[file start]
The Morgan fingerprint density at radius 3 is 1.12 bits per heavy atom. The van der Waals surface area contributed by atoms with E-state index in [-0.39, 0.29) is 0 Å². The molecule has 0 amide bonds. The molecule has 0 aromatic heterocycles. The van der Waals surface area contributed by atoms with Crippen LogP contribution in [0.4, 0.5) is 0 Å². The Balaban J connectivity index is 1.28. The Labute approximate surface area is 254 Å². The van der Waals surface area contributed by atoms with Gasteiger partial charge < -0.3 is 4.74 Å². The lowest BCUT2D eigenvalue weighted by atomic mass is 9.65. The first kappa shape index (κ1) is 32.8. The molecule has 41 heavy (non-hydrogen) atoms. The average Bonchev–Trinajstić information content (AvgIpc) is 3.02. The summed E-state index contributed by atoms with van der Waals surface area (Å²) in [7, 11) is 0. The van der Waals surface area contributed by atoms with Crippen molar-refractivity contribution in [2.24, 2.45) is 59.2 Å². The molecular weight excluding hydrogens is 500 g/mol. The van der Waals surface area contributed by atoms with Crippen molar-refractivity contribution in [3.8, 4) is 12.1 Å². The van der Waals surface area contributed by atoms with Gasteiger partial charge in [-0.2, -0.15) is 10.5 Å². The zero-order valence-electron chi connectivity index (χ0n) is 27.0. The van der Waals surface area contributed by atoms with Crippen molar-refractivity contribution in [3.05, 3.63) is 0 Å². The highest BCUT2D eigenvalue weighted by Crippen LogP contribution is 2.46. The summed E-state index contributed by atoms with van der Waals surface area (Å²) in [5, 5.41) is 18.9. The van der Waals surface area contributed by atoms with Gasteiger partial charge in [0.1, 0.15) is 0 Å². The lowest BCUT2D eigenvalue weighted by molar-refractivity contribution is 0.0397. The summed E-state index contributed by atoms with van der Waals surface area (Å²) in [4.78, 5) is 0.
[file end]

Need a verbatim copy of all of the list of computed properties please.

The Morgan fingerprint density at radius 3 is 1.12 bits per heavy atom. The van der Waals surface area contributed by atoms with E-state index in [-0.39, 0.29) is 0 Å². The molecule has 0 amide bonds. The molecule has 0 aromatic heterocycles. The van der Waals surface area contributed by atoms with Crippen LogP contribution in [0.4, 0.5) is 0 Å². The Balaban J connectivity index is 1.28. The Labute approximate surface area is 254 Å². The van der Waals surface area contributed by atoms with Gasteiger partial charge < -0.3 is 4.74 Å². The lowest BCUT2D eigenvalue weighted by atomic mass is 9.65. The first kappa shape index (κ1) is 32.8. The molecule has 41 heavy (non-hydrogen) atoms. The average Bonchev–Trinajstić information content (AvgIpc) is 3.02. The summed E-state index contributed by atoms with van der Waals surface area (Å²) in [7, 11) is 0. The van der Waals surface area contributed by atoms with Crippen molar-refractivity contribution in [2.24, 2.45) is 59.2 Å². The molecular weight excluding hydrogens is 500 g/mol. The van der Waals surface area contributed by atoms with Crippen molar-refractivity contribution in [3.8, 4) is 12.1 Å². The van der Waals surface area contributed by atoms with Gasteiger partial charge in [-0.2, -0.15) is 10.5 Å². The zero-order valence-electron chi connectivity index (χ0n) is 27.0. The van der Waals surface area contributed by atoms with Crippen molar-refractivity contribution in [3.05, 3.63) is 0 Å². The highest BCUT2D eigenvalue weighted by Crippen LogP contribution is 2.46. The summed E-state index contributed by atoms with van der Waals surface area (Å²) in [5, 5.41) is 18.9. The van der Waals surface area contributed by atoms with Gasteiger partial charge in [0.1, 0.15) is 0 Å². The lowest BCUT2D eigenvalue weighted by molar-refractivity contribution is 0.0397. The summed E-state index contributed by atoms with van der Waals surface area (Å²) in [4.78, 5) is 0.